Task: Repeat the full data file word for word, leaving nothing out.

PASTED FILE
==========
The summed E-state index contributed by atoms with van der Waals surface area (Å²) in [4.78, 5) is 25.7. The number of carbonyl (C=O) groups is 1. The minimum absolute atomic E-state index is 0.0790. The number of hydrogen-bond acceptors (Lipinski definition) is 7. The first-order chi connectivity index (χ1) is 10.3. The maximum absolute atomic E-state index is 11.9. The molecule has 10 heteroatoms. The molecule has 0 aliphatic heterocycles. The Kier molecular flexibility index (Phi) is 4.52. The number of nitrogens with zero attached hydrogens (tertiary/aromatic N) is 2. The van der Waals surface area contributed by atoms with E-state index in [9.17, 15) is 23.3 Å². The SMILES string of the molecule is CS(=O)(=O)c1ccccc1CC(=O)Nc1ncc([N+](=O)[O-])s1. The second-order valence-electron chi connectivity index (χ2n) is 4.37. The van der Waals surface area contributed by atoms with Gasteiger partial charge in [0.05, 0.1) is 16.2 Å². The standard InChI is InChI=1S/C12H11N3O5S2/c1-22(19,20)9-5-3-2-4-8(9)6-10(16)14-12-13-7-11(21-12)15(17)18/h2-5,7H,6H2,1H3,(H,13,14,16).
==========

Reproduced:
The summed E-state index contributed by atoms with van der Waals surface area (Å²) in [4.78, 5) is 25.7. The number of carbonyl (C=O) groups is 1. The minimum absolute atomic E-state index is 0.0790. The number of hydrogen-bond acceptors (Lipinski definition) is 7. The first-order chi connectivity index (χ1) is 10.3. The maximum absolute atomic E-state index is 11.9. The molecule has 10 heteroatoms. The molecule has 0 aliphatic heterocycles. The Kier molecular flexibility index (Phi) is 4.52. The number of nitrogens with zero attached hydrogens (tertiary/aromatic N) is 2. The van der Waals surface area contributed by atoms with E-state index in [9.17, 15) is 23.3 Å². The SMILES string of the molecule is CS(=O)(=O)c1ccccc1CC(=O)Nc1ncc([N+](=O)[O-])s1. The second-order valence-electron chi connectivity index (χ2n) is 4.37. The van der Waals surface area contributed by atoms with Gasteiger partial charge in [0.05, 0.1) is 16.2 Å². The standard InChI is InChI=1S/C12H11N3O5S2/c1-22(19,20)9-5-3-2-4-8(9)6-10(16)14-12-13-7-11(21-12)15(17)18/h2-5,7H,6H2,1H3,(H,13,14,16).